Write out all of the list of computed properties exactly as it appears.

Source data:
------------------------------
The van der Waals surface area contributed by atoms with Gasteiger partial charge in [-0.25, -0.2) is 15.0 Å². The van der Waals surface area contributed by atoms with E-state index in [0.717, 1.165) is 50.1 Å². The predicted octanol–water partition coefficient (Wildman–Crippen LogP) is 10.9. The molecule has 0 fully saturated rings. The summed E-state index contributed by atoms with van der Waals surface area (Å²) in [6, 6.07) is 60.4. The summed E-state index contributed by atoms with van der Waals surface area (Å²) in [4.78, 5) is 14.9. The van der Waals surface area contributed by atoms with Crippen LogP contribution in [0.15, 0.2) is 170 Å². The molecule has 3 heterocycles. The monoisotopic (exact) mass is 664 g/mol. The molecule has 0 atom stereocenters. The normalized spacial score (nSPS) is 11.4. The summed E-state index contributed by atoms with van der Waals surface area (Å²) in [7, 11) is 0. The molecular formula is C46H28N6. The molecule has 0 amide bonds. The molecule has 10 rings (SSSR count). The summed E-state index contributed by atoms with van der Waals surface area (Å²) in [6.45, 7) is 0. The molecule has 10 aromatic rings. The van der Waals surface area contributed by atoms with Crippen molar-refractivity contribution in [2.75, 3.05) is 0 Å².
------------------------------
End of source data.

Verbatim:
The van der Waals surface area contributed by atoms with Gasteiger partial charge in [-0.25, -0.2) is 15.0 Å². The van der Waals surface area contributed by atoms with E-state index in [0.717, 1.165) is 50.1 Å². The predicted octanol–water partition coefficient (Wildman–Crippen LogP) is 10.9. The molecule has 0 fully saturated rings. The summed E-state index contributed by atoms with van der Waals surface area (Å²) in [6, 6.07) is 60.4. The summed E-state index contributed by atoms with van der Waals surface area (Å²) in [4.78, 5) is 14.9. The van der Waals surface area contributed by atoms with Crippen LogP contribution in [0.15, 0.2) is 170 Å². The molecule has 3 heterocycles. The monoisotopic (exact) mass is 664 g/mol. The molecule has 0 atom stereocenters. The normalized spacial score (nSPS) is 11.4. The summed E-state index contributed by atoms with van der Waals surface area (Å²) in [7, 11) is 0. The molecular formula is C46H28N6. The molecule has 0 amide bonds. The molecule has 10 rings (SSSR count). The summed E-state index contributed by atoms with van der Waals surface area (Å²) in [6.45, 7) is 0. The molecule has 10 aromatic rings. The van der Waals surface area contributed by atoms with Crippen molar-refractivity contribution in [2.75, 3.05) is 0 Å².